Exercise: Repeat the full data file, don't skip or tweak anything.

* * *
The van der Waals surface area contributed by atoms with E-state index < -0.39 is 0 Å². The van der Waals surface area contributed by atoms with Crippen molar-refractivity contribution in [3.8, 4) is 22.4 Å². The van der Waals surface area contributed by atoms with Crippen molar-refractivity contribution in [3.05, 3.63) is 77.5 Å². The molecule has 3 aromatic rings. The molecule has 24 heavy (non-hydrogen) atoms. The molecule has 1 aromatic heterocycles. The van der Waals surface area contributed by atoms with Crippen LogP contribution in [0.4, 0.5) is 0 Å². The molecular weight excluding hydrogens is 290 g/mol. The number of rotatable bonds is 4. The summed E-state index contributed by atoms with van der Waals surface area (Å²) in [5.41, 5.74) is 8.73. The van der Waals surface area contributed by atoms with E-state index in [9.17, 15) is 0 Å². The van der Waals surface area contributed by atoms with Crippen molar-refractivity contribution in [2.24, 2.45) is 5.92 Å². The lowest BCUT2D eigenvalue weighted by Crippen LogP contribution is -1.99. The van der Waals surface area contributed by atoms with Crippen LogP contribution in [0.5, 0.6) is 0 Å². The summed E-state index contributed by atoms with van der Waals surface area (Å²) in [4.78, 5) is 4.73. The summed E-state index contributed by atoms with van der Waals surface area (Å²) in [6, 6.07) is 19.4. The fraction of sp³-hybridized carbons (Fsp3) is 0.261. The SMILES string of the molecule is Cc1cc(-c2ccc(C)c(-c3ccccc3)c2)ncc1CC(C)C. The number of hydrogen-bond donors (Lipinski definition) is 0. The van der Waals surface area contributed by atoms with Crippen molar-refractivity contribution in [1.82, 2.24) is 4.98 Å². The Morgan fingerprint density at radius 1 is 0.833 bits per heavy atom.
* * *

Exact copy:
The van der Waals surface area contributed by atoms with E-state index < -0.39 is 0 Å². The van der Waals surface area contributed by atoms with Crippen molar-refractivity contribution in [3.8, 4) is 22.4 Å². The van der Waals surface area contributed by atoms with Crippen molar-refractivity contribution in [3.05, 3.63) is 77.5 Å². The molecule has 3 aromatic rings. The molecule has 24 heavy (non-hydrogen) atoms. The molecule has 1 aromatic heterocycles. The van der Waals surface area contributed by atoms with Crippen LogP contribution in [0.4, 0.5) is 0 Å². The molecular weight excluding hydrogens is 290 g/mol. The number of rotatable bonds is 4. The summed E-state index contributed by atoms with van der Waals surface area (Å²) in [5.41, 5.74) is 8.73. The van der Waals surface area contributed by atoms with E-state index in [9.17, 15) is 0 Å². The van der Waals surface area contributed by atoms with Crippen molar-refractivity contribution in [2.24, 2.45) is 5.92 Å². The lowest BCUT2D eigenvalue weighted by Crippen LogP contribution is -1.99. The van der Waals surface area contributed by atoms with Crippen LogP contribution in [0.5, 0.6) is 0 Å². The summed E-state index contributed by atoms with van der Waals surface area (Å²) in [4.78, 5) is 4.73. The summed E-state index contributed by atoms with van der Waals surface area (Å²) in [6, 6.07) is 19.4. The fraction of sp³-hybridized carbons (Fsp3) is 0.261. The SMILES string of the molecule is Cc1cc(-c2ccc(C)c(-c3ccccc3)c2)ncc1CC(C)C. The number of hydrogen-bond donors (Lipinski definition) is 0. The van der Waals surface area contributed by atoms with Crippen molar-refractivity contribution in [1.82, 2.24) is 4.98 Å². The Morgan fingerprint density at radius 1 is 0.833 bits per heavy atom.